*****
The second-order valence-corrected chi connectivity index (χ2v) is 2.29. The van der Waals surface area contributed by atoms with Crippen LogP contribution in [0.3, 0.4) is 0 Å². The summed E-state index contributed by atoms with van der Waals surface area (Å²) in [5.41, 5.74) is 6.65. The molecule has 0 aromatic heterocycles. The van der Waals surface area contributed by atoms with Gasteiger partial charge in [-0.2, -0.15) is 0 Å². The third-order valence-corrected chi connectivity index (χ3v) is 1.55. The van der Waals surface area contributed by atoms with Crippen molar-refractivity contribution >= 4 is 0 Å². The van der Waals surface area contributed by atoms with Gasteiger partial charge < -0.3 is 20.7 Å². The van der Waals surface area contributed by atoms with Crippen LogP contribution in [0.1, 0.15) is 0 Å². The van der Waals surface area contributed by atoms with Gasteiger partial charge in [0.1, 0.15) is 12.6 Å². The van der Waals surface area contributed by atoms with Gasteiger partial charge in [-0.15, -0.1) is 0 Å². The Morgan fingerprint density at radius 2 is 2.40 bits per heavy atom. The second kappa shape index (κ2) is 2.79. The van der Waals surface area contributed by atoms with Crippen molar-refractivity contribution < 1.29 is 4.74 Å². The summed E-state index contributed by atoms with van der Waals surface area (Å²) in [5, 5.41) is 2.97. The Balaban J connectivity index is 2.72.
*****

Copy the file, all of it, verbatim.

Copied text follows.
The second-order valence-corrected chi connectivity index (χ2v) is 2.29. The van der Waals surface area contributed by atoms with Crippen LogP contribution in [0.3, 0.4) is 0 Å². The summed E-state index contributed by atoms with van der Waals surface area (Å²) in [5.41, 5.74) is 6.65. The molecule has 0 aromatic heterocycles. The van der Waals surface area contributed by atoms with Gasteiger partial charge in [-0.2, -0.15) is 0 Å². The third-order valence-corrected chi connectivity index (χ3v) is 1.55. The van der Waals surface area contributed by atoms with Crippen molar-refractivity contribution >= 4 is 0 Å². The van der Waals surface area contributed by atoms with Gasteiger partial charge < -0.3 is 20.7 Å². The van der Waals surface area contributed by atoms with Crippen LogP contribution in [0.1, 0.15) is 0 Å². The van der Waals surface area contributed by atoms with Gasteiger partial charge in [0.1, 0.15) is 12.6 Å². The van der Waals surface area contributed by atoms with Gasteiger partial charge in [-0.15, -0.1) is 0 Å². The Morgan fingerprint density at radius 2 is 2.40 bits per heavy atom. The second kappa shape index (κ2) is 2.79. The van der Waals surface area contributed by atoms with Crippen molar-refractivity contribution < 1.29 is 4.74 Å². The summed E-state index contributed by atoms with van der Waals surface area (Å²) in [5, 5.41) is 2.97. The Balaban J connectivity index is 2.72.